Top 5 merit badge books to get you ready for a winter storm

Big winter storm incoming? Don’t get caught in the cold.

In an effort to help you Be Prepared, I thought I’d share five merit badge books to help you get through this winter storm — and the next one, too.

snow-sports-MB-cover5. Snow Sports

Most Scouts earn Snow Sports merit badge so they can have fun in the snow doing things like snowboarding and downhill and cross-country skiing.

But the Snow Sports book has the most comprehensive winter safety section of any merit badge out there.

Consult pages 10 to 23 to learn about treating injuries and how to dress properly for cold weather: “cotton clothing and blue jeans are not recommended.”

And if you do get a chance to test out those cross-country skis after the blizzard, Snow Sports has you covered there, too.

search-and-rescue-MB-cover4. Search and Rescue

Let’s hope it doesn’t come to this.

If a loved one gets lost during the winter storm, the new Search and Rescue merit badge offers critical skills needed to find and rescue that person.

Check out pages 65 to 71 for search tactics like “confinement, an effort to establish a search perimeter that encompasses the subject and beyond which he or she is unlikely to pass without being detected” and probability of area (POA), used “to decide where the subject is most likely to be and search those areas.”

automotive-maintenance-MB-cover3. Automotive Maintenance

The best winter-weather driving tip: Don’t drive at all.

But if you must brave the icy, snow-covered roads, Automotive Maintenance merit badge keeps you running with some general car-care suggestions.

Pages 72 and 73 teaches how to jump-start a car (start by clamping the red cable to the positive terminal of the dead battery).

Pages 16 and 17 offer suggestions for weekly and monthly car maintenance.

first-aid-MB-cover2. First Aid

Being stranded outside in sub-freezing temperatures could mean hypothermia and frostbite.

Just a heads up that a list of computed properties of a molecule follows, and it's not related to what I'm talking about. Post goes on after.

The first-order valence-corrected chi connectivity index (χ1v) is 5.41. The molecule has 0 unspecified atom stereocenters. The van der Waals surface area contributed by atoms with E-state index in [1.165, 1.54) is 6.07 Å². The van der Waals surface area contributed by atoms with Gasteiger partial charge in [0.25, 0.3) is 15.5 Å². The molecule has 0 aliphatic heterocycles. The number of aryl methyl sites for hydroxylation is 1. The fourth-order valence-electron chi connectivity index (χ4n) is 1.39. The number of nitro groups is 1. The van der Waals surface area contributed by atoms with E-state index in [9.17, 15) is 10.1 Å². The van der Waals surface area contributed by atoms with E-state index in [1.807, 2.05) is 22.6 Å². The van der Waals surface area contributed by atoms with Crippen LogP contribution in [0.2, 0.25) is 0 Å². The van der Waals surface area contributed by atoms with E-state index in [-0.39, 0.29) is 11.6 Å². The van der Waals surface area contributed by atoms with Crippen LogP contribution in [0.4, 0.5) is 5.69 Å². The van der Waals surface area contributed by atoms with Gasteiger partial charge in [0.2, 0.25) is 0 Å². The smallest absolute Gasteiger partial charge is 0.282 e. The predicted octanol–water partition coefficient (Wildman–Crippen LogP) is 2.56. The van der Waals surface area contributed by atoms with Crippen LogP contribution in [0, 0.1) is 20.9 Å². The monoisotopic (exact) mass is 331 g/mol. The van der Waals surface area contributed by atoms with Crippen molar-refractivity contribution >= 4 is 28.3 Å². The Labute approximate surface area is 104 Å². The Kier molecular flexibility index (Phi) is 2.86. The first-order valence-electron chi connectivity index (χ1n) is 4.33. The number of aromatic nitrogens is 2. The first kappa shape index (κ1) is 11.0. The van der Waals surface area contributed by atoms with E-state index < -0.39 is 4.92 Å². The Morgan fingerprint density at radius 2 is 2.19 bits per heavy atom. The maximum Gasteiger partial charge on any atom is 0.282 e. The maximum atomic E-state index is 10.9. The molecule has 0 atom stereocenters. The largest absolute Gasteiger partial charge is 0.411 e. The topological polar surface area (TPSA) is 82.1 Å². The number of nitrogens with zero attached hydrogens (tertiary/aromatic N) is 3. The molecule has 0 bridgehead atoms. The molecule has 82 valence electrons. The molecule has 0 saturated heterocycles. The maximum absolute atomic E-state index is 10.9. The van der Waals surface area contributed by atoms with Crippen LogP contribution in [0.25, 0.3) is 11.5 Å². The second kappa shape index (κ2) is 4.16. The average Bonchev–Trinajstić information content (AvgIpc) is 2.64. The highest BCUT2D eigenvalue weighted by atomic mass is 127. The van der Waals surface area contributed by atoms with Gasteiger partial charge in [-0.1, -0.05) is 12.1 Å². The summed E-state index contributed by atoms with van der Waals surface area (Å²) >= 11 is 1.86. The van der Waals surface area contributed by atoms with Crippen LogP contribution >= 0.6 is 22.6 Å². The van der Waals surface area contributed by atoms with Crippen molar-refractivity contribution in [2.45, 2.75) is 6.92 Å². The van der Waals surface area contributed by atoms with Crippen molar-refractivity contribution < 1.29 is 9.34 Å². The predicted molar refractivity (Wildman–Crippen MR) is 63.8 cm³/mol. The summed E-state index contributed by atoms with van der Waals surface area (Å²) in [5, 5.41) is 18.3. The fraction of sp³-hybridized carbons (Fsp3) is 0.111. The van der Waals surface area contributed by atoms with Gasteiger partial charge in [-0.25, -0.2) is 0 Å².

That makes the Eagle-required First Aid merit badge — specifically pages 51 to 53 — a must-read.

It shares the steps for warming the hypothermia victim, starting with having the person drink warm liquids (no caffeine or alcohol) and removing the person’s wet clothing.

Frostbite is covered, too: “Rewarm the area only if there is no chance of refreezing.”

wilderness-survival-MB-cover1. Wilderness Survival

The most obvious merit badge pamphlet on the list, Wilderness Survival, could be the most important.

Consult pages 27 and 28 for instructions on how to build four different types of snow shelters: tree pit, snow pit, snow trench and snow cave.

Hopefully you won’t be far from your home’s heater or fireplace during the winter storm, but at least you’ll be ready if you do find yourself in need of emergency shelter. As Scouts who earn Wilderness Survival merit badge learn, snow can be a great insulator if you know what you’re doing.


Photo from Flickr: Some rights reserved by edebell

27 Comments

  1. Having just obtained my Ham Radio Technician License, I have to suggest Radio MB. If the grid goes down, HAM radio operators can be life savers.

  2. Poineering:

    Snow balls are more fun with a catapult. Try to hit a snowman 100 yards downrange!

    Also rope bridges and towers shouldn’t be more than 5′ high, but if you’re crossing a good snow drift …

    • And, if you get your FCC Amateur Radio License, you also get a neat specialty badge to wear on the sleeve of your Scout uniform!

  3. The Wilderness Survival pamphlet contains incorrect information and omits critical information. Just a few examples of many issues:

    1. The pamphlet’s authors confuse an “essential list” with a personal survival kit. One is a list of ltems it is wise to have in you backpack. the other is a collection of items to address basic survival needs that is so compact and light that you will never be tempted to leave it behind. Scouting, among other BSA publications, has illustrated the difference the pamphlet misses.

    2. The pamphlet instructs the candidate that there is an invariable order of priority of survival needs. The candidate is required to list those needs in that order. Fortunately, upon being questioned, most Scouts quickly see that the situation on the ground will dictate the order of priority, not someone at a desk. They see, for example, that if your boat is sinking, starting a fire is not one’s fourth priority and drinking water one’s sixth.

    3. The advice on clothing is essentially at least twenty-five years out-of-date. One cannot adequately address the topic in 2015 without mention of polyester. And wool is not “durable” compared to any man made material.